Washington — A federal judge on Sunday ruled that Ken Cuccinelli was unlawfully appointed to a top immigration post in the Trump administration, invalidating some of his directives to restrict the access asylum-seekers at the U.S.-Mexico border have to lawyers.
In his 55-page order, Judge Randolph Moss of the U.S. District Court in Washington, D.C., said Cuccinelli was “not lawfully” appointed last year as acting director of U.S. Citizenship and Immigration Services (USCIS), the agency within the Department of Homeland Security (DHS) that administers and vets benefits for non-citizens like refugees, asylum-seekers and green card holders applying for U.S. citizenship.
Moss said the June 2019 appointment of Cuccinelli, a vocal proponent of President Trump’s hardline immigration agenda, violated the Federal Vacancies Reform Act of 1998. The federal judge, an appointee of President Obama, held that Cuccinelli was not eligible to become acting USCIS director last year because the position of principal deputy he initially assumed was not a “first assistant” job, as defined by the 1998 law.
“Under that commonsense understanding of the meaning of the default provision, Cuccinelli does not qualify as a ‘first assistant’ because he was assigned the role of principal on day-one and, by design, he never has served and never will serve “in a subordinate capacity” to any other official at USCIS,” Moss wrote in his order.
Along with finding Cuccinelli’s appointment at USCIS unlawful, Moss voided a directive Cuccinelli issued last year to reduce the time asylum-seekers in so-called “credible fear” proceedings have to receive counsel from lawyers. The judge also invalidated an order that barred asylum officers from granting extensions for the time migrants have to prepare for interviews, except “in the most extraordinary circumstances.”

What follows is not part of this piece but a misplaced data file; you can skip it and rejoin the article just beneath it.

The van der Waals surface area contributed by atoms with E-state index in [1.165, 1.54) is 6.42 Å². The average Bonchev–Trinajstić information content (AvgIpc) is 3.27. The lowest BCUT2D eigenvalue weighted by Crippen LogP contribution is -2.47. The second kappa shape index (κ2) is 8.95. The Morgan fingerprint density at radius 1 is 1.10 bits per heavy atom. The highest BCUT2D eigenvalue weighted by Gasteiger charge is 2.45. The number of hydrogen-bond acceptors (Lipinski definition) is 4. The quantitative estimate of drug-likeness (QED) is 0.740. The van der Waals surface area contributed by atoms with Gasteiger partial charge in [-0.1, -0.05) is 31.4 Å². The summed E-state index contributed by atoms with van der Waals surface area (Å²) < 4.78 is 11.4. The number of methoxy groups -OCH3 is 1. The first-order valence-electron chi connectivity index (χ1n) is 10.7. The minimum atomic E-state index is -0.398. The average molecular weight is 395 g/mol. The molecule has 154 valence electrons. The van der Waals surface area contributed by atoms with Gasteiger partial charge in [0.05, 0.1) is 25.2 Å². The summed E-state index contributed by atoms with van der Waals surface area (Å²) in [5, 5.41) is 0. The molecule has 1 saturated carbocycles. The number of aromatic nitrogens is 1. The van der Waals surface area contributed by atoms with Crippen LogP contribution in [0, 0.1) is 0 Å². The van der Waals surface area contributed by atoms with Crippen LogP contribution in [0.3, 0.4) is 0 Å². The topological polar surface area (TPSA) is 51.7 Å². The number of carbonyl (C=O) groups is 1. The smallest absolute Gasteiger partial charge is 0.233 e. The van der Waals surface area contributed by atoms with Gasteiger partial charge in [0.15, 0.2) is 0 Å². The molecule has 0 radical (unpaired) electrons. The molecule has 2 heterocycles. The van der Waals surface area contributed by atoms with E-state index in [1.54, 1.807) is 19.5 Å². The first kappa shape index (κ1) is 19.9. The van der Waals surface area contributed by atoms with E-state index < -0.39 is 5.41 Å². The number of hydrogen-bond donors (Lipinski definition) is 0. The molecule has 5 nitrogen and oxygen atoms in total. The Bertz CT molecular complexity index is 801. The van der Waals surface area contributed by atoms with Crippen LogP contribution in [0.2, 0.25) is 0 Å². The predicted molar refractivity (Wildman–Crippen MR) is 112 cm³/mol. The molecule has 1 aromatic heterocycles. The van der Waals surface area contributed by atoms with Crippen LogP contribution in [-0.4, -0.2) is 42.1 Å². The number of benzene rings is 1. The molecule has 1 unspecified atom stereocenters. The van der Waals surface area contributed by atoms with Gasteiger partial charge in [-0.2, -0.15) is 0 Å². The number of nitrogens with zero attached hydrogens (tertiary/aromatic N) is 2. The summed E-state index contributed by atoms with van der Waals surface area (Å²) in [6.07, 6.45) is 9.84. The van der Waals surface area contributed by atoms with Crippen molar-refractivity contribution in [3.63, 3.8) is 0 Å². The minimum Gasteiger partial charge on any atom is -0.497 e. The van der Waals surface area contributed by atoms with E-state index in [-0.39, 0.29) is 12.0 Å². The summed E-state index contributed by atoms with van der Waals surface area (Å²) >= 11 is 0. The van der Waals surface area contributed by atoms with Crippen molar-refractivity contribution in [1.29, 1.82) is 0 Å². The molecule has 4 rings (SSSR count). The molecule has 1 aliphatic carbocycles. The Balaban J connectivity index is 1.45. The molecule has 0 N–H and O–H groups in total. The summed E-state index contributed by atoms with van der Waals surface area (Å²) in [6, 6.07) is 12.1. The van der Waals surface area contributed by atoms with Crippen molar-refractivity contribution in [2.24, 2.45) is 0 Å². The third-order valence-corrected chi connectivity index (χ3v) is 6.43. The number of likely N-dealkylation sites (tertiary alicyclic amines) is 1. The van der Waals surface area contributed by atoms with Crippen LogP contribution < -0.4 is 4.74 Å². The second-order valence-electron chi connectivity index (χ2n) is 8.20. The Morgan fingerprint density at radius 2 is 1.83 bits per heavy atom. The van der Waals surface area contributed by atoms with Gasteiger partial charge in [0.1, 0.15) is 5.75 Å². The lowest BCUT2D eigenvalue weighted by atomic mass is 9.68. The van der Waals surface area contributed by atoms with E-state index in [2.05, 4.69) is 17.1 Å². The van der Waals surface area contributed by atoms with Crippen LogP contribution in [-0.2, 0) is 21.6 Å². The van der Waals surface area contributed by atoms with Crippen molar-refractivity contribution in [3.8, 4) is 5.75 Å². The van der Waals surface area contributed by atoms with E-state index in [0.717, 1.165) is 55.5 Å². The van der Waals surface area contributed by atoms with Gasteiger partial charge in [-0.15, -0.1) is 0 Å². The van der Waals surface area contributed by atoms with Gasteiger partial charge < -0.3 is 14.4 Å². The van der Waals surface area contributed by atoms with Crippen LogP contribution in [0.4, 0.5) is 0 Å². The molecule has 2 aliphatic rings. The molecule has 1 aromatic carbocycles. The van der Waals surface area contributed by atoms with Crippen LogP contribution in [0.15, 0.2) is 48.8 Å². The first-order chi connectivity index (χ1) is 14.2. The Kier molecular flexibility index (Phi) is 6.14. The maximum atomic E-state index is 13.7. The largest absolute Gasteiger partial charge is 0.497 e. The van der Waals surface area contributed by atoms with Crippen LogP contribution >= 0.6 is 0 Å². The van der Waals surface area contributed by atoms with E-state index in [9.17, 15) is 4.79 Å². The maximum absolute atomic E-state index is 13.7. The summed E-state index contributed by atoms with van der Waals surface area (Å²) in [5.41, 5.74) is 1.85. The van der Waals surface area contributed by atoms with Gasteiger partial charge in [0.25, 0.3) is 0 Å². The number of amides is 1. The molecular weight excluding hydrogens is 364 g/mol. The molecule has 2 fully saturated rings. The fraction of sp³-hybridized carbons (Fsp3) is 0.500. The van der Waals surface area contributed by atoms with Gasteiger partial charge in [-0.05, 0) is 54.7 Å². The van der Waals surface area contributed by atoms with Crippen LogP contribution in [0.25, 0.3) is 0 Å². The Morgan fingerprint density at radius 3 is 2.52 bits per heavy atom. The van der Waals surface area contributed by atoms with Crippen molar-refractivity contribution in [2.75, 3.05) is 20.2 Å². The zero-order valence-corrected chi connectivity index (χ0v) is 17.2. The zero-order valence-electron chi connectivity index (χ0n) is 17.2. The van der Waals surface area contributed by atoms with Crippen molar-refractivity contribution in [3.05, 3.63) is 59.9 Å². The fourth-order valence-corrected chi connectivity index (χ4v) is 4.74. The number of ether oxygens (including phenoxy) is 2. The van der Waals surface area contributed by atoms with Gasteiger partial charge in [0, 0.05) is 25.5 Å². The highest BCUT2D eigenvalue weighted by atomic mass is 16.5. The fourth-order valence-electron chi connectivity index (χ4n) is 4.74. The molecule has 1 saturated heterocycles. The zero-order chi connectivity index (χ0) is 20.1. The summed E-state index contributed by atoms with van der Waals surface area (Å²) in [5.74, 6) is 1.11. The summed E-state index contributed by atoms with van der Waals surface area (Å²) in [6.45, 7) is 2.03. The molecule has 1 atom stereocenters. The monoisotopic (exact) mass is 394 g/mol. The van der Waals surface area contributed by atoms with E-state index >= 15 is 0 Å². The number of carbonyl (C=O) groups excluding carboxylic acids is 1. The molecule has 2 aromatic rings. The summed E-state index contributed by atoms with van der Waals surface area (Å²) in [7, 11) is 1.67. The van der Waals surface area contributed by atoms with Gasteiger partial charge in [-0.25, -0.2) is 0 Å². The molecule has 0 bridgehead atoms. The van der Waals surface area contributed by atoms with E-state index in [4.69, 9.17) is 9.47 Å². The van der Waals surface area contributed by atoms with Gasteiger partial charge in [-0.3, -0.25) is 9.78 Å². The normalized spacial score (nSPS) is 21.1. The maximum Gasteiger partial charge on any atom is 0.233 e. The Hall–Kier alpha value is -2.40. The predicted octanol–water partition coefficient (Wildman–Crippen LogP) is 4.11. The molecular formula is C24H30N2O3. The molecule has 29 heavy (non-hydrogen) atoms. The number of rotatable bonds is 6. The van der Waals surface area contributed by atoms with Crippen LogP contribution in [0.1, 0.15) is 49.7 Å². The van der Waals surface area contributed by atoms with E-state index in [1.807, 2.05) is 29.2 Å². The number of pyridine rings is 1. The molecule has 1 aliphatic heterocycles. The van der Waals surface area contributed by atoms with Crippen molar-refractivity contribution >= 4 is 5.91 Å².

Moss’ order stemmed from a lawsuit filed by the Refugee and Immigrant Center for Education and Legal Services (RAICES) on behalf of five Honduran asylum-seekers and their children who received negative credible fear decisions by asylum officers. The judge set aside those decisions, as well as the expedited deportations orders issued against the five asylum-seekers, and ordered USCIS to process their cases again.
It’s unclear how Sunday’s order will affect Cuccinelli’s roles at USCIS and DHS, where he serves as the second highest-ranking official, or the other policies he has put his name on. His official titles are senior official performing the duties of the deputy secretary of DHS, and senior official performing the duties of the director of USCIS.
Since joining the administration after the ouster of former USCIS director Francis Cissna, Cuccinelli has not been nominated for a permanent, Senate-confirmed position. Top Republicans have expressed concerns about confirming Cuccinelli, who once led a political group that criticized establishment GOP lawmakers in the Senate.
USCIS did not respond to requests for comment or say whether the directives Moss set aside had been suspended. A DHS spokesperson said the department disagreed with Sunday’s order, which officials are reviewing “closely.”